89
89
Abu Hamid Muhammad Bin Muhammad Al-Ghazali (d.1111 AD), Ihya Ulum Al-Din ('The Revival of the Religious Sciences'), Volume IV, Al-Munijat ('the ways of salvation'), Copied by 'Ali Ibn Musa bin Muhammad (known as 'Ibn al-Qabbuni'), Near East, dated Sunday 24 Sha'ban 821 AH/1418-9 AD
Estimate
15,00020,000
JUMP TO LOT
89
Abu Hamid Muhammad Bin Muhammad Al-Ghazali (d.1111 AD), Ihya Ulum Al-Din ('The Revival of the Religious Sciences'), Volume IV, Al-Munijat ('the ways of salvation'), Copied by 'Ali Ibn Musa bin Muhammad (known as 'Ibn al-Qabbuni'), Near East, dated Sunday 24 Sha'ban 821 AH/1418-9 AD
Estimate
15,00020,000
JUMP TO LOT

Details & Cataloguing

Arts of the Islamic World

|
London

Abu Hamid Muhammad Bin Muhammad Al-Ghazali (d.1111 AD), Ihya Ulum Al-Din ('The Revival of the Religious Sciences'), Volume IV, Al-Munijat ('the ways of salvation'), Copied by 'Ali Ibn Musa bin Muhammad (known as 'Ibn al-Qabbuni'), Near East, dated Sunday 24 Sha'ban 821 AH/1418-9 AD
Arabic manuscript on different coloured papers, 452 leaves plus 3 flyleaves, 25 lines to the page, written in Naskh script in black ink, key words picked out in red, red morocco binding with stamped medallions with chinoiserie cloud bands, marbled doublures, with flap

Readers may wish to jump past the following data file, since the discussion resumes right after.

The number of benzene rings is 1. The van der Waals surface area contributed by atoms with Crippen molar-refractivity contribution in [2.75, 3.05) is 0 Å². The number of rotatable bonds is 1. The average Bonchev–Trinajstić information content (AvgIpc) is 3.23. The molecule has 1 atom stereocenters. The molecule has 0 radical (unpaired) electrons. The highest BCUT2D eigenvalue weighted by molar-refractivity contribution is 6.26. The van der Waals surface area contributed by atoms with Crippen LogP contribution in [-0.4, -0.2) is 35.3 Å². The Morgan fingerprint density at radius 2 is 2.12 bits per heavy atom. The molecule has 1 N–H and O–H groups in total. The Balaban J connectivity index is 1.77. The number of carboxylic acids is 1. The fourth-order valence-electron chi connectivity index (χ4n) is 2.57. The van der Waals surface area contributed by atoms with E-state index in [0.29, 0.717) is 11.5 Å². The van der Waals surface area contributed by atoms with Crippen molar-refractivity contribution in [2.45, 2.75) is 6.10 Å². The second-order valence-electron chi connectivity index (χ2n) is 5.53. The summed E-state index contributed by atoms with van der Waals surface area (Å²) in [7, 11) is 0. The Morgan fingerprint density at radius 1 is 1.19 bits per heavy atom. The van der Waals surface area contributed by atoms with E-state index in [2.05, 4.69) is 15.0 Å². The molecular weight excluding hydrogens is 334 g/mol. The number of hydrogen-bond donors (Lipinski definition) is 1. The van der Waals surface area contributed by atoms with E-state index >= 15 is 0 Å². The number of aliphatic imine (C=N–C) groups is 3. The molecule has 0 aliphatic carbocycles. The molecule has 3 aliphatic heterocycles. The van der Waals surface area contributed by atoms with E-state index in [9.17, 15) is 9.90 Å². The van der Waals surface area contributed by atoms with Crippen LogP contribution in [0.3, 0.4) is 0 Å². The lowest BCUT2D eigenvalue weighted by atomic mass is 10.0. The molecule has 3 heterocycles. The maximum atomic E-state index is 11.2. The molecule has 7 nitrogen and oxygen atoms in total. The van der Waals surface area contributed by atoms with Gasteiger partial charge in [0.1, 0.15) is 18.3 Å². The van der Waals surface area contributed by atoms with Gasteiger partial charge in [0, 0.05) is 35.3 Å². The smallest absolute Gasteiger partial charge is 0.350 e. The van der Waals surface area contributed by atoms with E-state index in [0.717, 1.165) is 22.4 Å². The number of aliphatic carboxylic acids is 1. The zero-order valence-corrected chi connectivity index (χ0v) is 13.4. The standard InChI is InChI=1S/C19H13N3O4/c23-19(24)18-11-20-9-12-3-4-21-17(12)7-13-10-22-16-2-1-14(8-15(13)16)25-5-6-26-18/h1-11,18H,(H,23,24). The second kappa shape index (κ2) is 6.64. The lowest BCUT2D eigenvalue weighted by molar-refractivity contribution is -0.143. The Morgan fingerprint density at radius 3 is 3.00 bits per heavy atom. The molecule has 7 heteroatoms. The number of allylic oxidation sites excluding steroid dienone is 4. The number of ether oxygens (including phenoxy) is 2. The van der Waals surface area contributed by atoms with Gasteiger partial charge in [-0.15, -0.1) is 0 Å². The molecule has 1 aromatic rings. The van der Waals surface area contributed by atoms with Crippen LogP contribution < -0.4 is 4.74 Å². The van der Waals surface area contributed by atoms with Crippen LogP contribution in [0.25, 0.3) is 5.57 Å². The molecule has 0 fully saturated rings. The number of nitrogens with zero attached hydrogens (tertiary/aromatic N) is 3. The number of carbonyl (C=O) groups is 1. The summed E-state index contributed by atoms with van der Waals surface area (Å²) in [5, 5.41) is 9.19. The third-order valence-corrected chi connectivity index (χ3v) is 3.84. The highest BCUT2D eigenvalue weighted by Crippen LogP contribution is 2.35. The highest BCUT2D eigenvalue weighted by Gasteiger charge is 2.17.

26.3 by 20cm.
Read Condition Report Read Condition Report

Catalogue Note

Born in 1058 AD in the Iranian province of Khurusan, Abu Hamid al-Ghazali (given the honorific title hujjat al-Islam, 'the Proof of Islam') was one of the greatest jurist-theologians of the medieval Islamic period and a prolific author on the religious sciences. The present manuscript is approximately one quarter of his greatest and best-known work, Ihya' 'ulum al-din, or 'The Revival of the Religious Sciences', in which he attempted to integrate the major disciplines of Islamic religion - theology and law, ethics and mysticism. It comprises ten books within four quarters; 'ibadat (religious duties); 'adat (social duties); al-muhlikat (what leads to damnation) and al-munjiat (what leads to salvation). The latter quarter, al-munjiat, represented by the present manuscript, is further divided into ten chapters: Forgiveness (1); Patience and Thankfulness (2); Hope and Fear (3); Poverty and Abstention (4); Monotheism and Confirmation (5); Love and Longing (6); Intention and Honesty (7); Observation and Accounting (8); Reflection (9) and finally Death (10).

There are at least nine copies of Ihya' 'ulum al-din in the Chester Beatty Library, Dublin, see A. Arberry, A Handlist of the Arabic Manuscripts, Dublin, 1956, volume II, p.45, no.3353. Also see Brockelmann i. 422, Suppl.i.748. An earlier copy of the fourth part, al-munjiat, was sold in these rooms, 6 April 2011, lot 205.

Arts of the Islamic World

|
London